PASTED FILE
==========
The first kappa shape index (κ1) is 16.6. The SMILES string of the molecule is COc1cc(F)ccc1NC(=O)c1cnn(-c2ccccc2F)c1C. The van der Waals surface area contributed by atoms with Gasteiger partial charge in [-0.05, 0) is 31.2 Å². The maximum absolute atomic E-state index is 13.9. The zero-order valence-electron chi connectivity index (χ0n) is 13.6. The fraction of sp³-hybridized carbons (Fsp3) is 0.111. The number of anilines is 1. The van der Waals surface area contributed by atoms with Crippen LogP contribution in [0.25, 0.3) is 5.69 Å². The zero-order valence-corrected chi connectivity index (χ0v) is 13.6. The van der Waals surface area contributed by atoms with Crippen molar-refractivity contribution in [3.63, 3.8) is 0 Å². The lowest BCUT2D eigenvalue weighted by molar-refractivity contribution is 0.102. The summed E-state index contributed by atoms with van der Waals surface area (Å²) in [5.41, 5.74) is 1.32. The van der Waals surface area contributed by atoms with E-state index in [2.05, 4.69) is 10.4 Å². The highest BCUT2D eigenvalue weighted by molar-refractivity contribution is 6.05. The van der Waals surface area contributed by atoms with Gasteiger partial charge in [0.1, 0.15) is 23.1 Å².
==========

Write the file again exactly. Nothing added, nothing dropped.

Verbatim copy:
The first kappa shape index (κ1) is 16.6. The SMILES string of the molecule is COc1cc(F)ccc1NC(=O)c1cnn(-c2ccccc2F)c1C. The van der Waals surface area contributed by atoms with Gasteiger partial charge in [-0.05, 0) is 31.2 Å². The maximum absolute atomic E-state index is 13.9. The zero-order valence-electron chi connectivity index (χ0n) is 13.6. The fraction of sp³-hybridized carbons (Fsp3) is 0.111. The number of anilines is 1. The van der Waals surface area contributed by atoms with Crippen LogP contribution in [0.25, 0.3) is 5.69 Å². The zero-order valence-corrected chi connectivity index (χ0v) is 13.6. The van der Waals surface area contributed by atoms with Crippen molar-refractivity contribution in [3.63, 3.8) is 0 Å². The lowest BCUT2D eigenvalue weighted by molar-refractivity contribution is 0.102. The summed E-state index contributed by atoms with van der Waals surface area (Å²) in [5.41, 5.74) is 1.32. The van der Waals surface area contributed by atoms with E-state index in [2.05, 4.69) is 10.4 Å². The highest BCUT2D eigenvalue weighted by molar-refractivity contribution is 6.05. The van der Waals surface area contributed by atoms with Gasteiger partial charge in [0.1, 0.15) is 23.1 Å².